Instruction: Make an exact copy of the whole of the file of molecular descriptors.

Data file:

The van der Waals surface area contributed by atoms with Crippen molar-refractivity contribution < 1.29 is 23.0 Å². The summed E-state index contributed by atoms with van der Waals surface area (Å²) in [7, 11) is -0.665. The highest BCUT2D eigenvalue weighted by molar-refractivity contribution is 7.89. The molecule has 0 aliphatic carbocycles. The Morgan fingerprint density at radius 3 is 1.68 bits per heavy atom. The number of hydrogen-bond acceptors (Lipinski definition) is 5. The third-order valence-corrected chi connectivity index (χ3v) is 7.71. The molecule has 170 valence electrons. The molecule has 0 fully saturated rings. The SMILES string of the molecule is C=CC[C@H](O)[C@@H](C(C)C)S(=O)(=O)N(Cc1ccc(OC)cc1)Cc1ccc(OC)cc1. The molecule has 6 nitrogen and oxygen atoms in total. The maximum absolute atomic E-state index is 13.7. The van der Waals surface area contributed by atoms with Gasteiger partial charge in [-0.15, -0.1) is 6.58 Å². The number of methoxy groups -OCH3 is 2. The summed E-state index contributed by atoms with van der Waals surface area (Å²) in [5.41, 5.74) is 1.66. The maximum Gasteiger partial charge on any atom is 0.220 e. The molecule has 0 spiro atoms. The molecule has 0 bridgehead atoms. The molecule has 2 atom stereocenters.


The van der Waals surface area contributed by atoms with Crippen molar-refractivity contribution < 1.29 is 23.0 Å². The summed E-state index contributed by atoms with van der Waals surface area (Å²) in [7, 11) is -0.665. The highest BCUT2D eigenvalue weighted by molar-refractivity contribution is 7.89. The molecule has 0 aliphatic carbocycles. The Morgan fingerprint density at radius 3 is 1.68 bits per heavy atom. The number of hydrogen-bond acceptors (Lipinski definition) is 5. The third-order valence-corrected chi connectivity index (χ3v) is 7.71. The molecule has 170 valence electrons. The molecule has 0 fully saturated rings. The SMILES string of the molecule is C=CC[C@H](O)[C@@H](C(C)C)S(=O)(=O)N(Cc1ccc(OC)cc1)Cc1ccc(OC)cc1. The molecule has 6 nitrogen and oxygen atoms in total. The maximum absolute atomic E-state index is 13.7. The van der Waals surface area contributed by atoms with Gasteiger partial charge in [-0.15, -0.1) is 6.58 Å². The number of methoxy groups -OCH3 is 2. The summed E-state index contributed by atoms with van der Waals surface area (Å²) in [5.41, 5.74) is 1.66. The maximum Gasteiger partial charge on any atom is 0.220 e. The molecule has 0 spiro atoms. The molecule has 0 bridgehead atoms. The molecule has 2 atom stereocenters.